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The third article in this conversation was written by James McGrath. He comes back at Ross Douthat a bit more strongly, entitling his article, Can Non-Liberal Christianity Be Saved?
Like Bass, he has little confidence that “conservatism gives churches more staying power,” and he likewise notes the data that indicate they are declining right alongside their more progressive brethren. He disagrees with Douthat that liberal churches need to become more conservative to survive; in fact, he is clear about his opinion that the conservatives have been on the wrong side of history with regard to a plethora of issues, and still keep getting it wrong over and over again. Furthermore, it is their very conservatism that has been the problem, so how can it be an answer going forward? In addition, he decries the charges made by conservative Christians that those in more liberal traditions represent “a half-hearted, half-baked mixture of the traditional and the cultural, which does justice to neither,” and throws this counter-punch:“Those who claim to be ‘Biblical Christians’ are more prone than anyone to conflate their culture’s values (not all of them, to be sure, but many) with ‘what the Bible says.'”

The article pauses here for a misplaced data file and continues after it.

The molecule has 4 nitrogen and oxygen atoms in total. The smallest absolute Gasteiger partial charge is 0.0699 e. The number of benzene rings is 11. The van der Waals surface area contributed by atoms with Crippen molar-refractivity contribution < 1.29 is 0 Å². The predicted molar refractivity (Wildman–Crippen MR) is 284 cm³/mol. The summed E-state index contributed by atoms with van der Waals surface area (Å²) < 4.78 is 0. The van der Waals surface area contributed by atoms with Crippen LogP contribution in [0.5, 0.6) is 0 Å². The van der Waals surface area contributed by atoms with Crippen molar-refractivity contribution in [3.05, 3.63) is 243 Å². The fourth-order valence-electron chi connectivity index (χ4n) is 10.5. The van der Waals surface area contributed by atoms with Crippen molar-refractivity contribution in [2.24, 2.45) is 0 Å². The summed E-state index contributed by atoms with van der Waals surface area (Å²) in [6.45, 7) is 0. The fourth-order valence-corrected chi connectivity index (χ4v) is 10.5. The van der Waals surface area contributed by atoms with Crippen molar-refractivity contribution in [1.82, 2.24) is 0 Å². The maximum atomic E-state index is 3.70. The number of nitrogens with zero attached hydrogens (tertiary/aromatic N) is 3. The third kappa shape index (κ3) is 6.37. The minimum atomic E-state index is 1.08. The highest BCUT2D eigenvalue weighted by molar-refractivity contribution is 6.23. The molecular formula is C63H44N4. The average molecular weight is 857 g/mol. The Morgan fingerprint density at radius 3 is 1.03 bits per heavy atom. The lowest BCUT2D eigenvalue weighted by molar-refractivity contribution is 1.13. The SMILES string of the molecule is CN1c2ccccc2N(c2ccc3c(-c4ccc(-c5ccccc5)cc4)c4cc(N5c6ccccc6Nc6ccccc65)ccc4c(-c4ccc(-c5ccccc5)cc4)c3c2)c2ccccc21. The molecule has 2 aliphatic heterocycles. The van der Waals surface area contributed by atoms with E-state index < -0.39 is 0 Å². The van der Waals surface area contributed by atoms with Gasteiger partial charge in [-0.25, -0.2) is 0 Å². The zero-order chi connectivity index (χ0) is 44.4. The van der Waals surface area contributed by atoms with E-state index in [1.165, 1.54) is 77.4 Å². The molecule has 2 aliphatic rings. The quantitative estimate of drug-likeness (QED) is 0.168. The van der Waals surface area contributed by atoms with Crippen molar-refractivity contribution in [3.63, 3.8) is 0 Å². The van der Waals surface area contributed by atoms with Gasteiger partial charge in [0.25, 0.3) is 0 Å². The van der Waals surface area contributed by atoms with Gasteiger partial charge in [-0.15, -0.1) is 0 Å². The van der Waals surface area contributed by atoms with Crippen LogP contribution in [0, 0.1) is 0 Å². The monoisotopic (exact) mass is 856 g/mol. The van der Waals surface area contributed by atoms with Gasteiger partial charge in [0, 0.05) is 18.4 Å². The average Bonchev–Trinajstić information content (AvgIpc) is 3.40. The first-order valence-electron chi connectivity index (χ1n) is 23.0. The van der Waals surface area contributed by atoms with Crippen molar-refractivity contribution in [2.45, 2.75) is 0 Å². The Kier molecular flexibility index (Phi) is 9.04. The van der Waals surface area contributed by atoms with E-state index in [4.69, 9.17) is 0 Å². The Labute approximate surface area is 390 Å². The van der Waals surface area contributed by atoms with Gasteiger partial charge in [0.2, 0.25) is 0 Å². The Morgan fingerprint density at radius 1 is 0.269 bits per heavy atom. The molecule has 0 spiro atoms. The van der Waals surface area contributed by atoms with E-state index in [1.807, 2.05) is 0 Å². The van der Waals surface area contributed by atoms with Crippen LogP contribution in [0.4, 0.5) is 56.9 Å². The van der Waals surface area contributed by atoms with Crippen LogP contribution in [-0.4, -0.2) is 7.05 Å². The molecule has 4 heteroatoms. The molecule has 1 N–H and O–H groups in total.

Rather than seeing conservatism as the answer, James McGrath envisions a “big tent” Christianity in which respectful conversations can take place between those who disagree:
Douthat suggests that there can be a future for liberal Christianity, but it has to be one that sees renewed passion for conservative theology. I disagree – although I realize that only time can tell which of us was right. I think that a church which can embrace those who are theologically conservative, but also those who are theologically liberal, and become passionate about creating conversation between those who disagree, and passionate about the quest rather than adopting a particular stance reflecting a particular stage on the journey. We could even call ourselves “Evangelical Liberals.” We have a good news that we are passionate about proclaiming, and it isn’t about doctrines assent to which allegedly provides eternal fire insurance. Our core liberal convictions should lead us to stand on the front lines against injustice, and create meeting places where passion for our spiritual journeys is fostered, rather than a narrow conservative version which seeks to persuade people that they have already arrived if they just assent with all their heart to a creed or to four spiritual laws or to a particular doctrine of the atonement.
At any rate, he sees both traditions of Christianity continuing. The main question is, which forms will take center stage? Which will lead the way forward?